Re: arithmetic design, was inlining + optimization = nuisance bugs (Christian Bau)
29 Sep 1998 16:05:28 -0400

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Re: inlining + optimization = nuisance bugs Martin.Ward@SMLtd.Com (1998-09-26)
Re: arithmetic design, was inlining + optimization = nuisance bugs (1998-09-29)
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From: (Christian Bau)
Newsgroups: comp.compilers
Date: 29 Sep 1998 16:05:28 -0400
Organization: Insignia Solutions
References: 98-09-149
Keywords: arithmetic, design wrote:

> One of Knuth's (very few) mistakes in the implementation of TeX was
> the use of floating point for "glue" computations: he thought
> (correctly) that the tiny differences due to different precisions
> wouldn't affect the placement of items on a page. But one would
> really like the "trip test" to have just one correct result. Hence,
> floating point in TeX is a bad idea.

I think Donald Knuth made explicitly sure that all the major decisions
in TeX were based on integer arithmetic, so that every decision (like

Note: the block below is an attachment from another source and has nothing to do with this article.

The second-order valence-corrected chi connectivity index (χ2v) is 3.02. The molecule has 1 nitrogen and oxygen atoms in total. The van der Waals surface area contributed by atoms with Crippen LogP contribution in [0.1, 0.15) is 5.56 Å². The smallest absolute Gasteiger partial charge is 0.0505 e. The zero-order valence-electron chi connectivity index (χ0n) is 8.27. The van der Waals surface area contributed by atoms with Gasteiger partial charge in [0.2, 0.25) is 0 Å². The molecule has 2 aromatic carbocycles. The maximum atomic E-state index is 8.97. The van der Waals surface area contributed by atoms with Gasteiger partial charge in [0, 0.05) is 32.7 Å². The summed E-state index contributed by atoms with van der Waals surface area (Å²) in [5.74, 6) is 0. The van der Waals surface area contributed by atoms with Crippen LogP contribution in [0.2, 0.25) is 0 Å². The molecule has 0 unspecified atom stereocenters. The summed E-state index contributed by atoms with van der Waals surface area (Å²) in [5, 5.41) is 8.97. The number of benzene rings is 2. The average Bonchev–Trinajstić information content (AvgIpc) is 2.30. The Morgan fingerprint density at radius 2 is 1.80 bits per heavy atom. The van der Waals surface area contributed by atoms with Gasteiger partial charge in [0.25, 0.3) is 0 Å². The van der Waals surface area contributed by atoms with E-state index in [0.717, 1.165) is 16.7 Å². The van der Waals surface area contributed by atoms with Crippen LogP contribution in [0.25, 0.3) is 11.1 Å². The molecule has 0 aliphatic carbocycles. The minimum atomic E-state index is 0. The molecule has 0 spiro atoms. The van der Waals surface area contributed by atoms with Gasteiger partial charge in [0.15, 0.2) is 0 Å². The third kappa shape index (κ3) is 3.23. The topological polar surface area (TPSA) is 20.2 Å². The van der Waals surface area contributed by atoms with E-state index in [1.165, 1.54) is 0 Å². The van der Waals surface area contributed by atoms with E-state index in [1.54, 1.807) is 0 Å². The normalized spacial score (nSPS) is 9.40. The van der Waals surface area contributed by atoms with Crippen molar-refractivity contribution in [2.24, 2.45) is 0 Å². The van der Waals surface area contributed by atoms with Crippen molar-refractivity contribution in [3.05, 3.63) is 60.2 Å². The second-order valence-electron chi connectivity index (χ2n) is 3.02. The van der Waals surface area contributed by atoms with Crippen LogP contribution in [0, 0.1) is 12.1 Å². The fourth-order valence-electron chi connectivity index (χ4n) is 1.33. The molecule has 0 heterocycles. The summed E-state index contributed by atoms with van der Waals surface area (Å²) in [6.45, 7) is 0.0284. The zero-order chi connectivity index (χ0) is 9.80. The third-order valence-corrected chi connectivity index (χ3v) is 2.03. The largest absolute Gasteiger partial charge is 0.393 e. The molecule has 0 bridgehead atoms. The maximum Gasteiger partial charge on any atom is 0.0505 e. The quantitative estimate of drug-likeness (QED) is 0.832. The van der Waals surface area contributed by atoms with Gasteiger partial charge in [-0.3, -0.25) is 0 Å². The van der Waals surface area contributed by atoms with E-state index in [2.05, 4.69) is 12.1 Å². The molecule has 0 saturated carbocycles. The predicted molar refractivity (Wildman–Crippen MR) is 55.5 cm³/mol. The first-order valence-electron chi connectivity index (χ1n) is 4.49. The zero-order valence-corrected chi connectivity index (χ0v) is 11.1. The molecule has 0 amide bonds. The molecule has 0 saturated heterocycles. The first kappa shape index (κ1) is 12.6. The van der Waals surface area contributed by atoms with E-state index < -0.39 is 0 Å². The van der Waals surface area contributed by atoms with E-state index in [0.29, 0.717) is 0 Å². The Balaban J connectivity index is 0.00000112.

page layout, line breaks etc. ) would be the same on any
implementation. The only thing where he uses floating point is to
determine the exact position where to place boxes and letters. And if
you compute that a letter should be 320.49987 pixels from the left of
the paper, it doesn't really matter where it appears, because both
positions are equally good. You can't have one "correct" result anyway,
because it depends on the printer resolution.

(There is an exception to this rule if it happens on the same machine:
Some layout system might do color separation by printing the same
thing four times; and then you want the same character to appear in
identical places each time. But that only means you need identical
results on the same machine, running the same software).

> On the other hand, if you can live with a "fuzzy" result (and if you
> are a numerical analyst, you _have_ to), then you should be able to
> live with a nondeterministically fuzzy result.

Well, page layout isn't numerical analysis :-)

To make this a bit more relevant to comp.compilers: If I write
floating point code, the exact requirements cannot be expressed very
well in C or C++. Sometimes I want the compiler to do exactly what I
wrote, sometimes I think the compiler should have more freedom and use
all tricks it knows to make my code faster.

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